Sexual harassment is a form of human rights-based discrimination (on the basis of sex) that is prohibited under the Human Rights Code. UFV’s Harassment Prevention Policy views sexual harassment as distinct from other forms of harassment:
Sexual harassment has some characteristics distinct from other forms of harassment. It is not mutual flirtation or a consensual relationship. It should be recognized, however, that in certain instances where a power imbalance exists (i.e., in the case of relationships between supervisors and subordinates, or faculty and students), a sexual relationship could be considered as sexual harassment.
Sexual harassment is defined as unwanted sexual attention, sexual solicitation, or sexually oriented remarks. It includes unwanted behaviour such as touching, suggestive or demeaning remarks, jokes or other types of verbal abuse of a sexual or sexist nature directed at an individual or group; and graphic or suggestive comments about an individual’s appearance, sex or sexual orientation, made by a person who knows or ought reasonably to know that such attention, solicitation or behaviour is unwanted and, without limiting the generality of the foregoing, when:
a. submission to such conduct is made either implicitly or explicitly a term or condition of employment or of educational progress
b. submission to or rejection of such conduct is used as the basis for employment or academic decisions affecting that employee or student; or
c. such conduct has the effect or purpose of unreasonably interfering with an employee’s work performance or a student’s academic performance or creating an intimidating, hostile or offensive work or educational environment.
Examples of Sexual Harassment
- Making sexualized comments about a person’s appearance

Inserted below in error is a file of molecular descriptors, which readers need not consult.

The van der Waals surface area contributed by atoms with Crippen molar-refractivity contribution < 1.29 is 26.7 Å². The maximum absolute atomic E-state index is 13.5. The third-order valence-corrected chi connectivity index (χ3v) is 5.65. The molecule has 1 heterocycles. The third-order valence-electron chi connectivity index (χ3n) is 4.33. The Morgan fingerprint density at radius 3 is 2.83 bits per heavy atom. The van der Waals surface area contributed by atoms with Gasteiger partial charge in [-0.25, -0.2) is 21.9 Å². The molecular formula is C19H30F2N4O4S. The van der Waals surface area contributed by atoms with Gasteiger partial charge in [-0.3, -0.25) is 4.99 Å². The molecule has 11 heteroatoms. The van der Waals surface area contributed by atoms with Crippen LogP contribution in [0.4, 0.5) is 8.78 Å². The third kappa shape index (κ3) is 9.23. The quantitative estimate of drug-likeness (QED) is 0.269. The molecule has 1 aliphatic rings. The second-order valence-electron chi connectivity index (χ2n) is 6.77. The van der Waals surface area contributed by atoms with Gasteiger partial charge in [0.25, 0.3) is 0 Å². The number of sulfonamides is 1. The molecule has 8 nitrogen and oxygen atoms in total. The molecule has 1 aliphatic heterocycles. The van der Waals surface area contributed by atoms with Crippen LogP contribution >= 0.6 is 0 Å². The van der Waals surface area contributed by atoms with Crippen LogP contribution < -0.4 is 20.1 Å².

- Producing sexualized sounds, e.g., whistling at someone
- Redirecting conversations to sexualized topics or fantasies
- Telling sexualized jokes or stories about oneself or another
- Asking questions about an individual’s fantasy or sexual life
- Telling lies or spreading rumours about a person’s sexual life
- Staring, leering, or looking a person up and down
- Displaying or distributing sexualized photos, audio, or video
- Making sexualized gestures or expressions with one's body
- Unwanted touching of a person’s hair, face, or body
- Touching oneself sexually in the presence of another person
Under Section 264. (1) of the Criminal Code of Canada, criminal harassment is illegal. More commonly known as stalking, criminal harassment is unwelcome behaviour to the recipient, including repeatedly following, communicating with, or watching over a person’s home or work location. The harasser may be known or unknown to the recipient, but is sometimes a former partner. Both men and women may engage in or experience stalking behaviour.
Because criminal harassment falls under the jurisdiction of the Criminal Code of Canada, its occurrence should immediately be reported to local police authorities.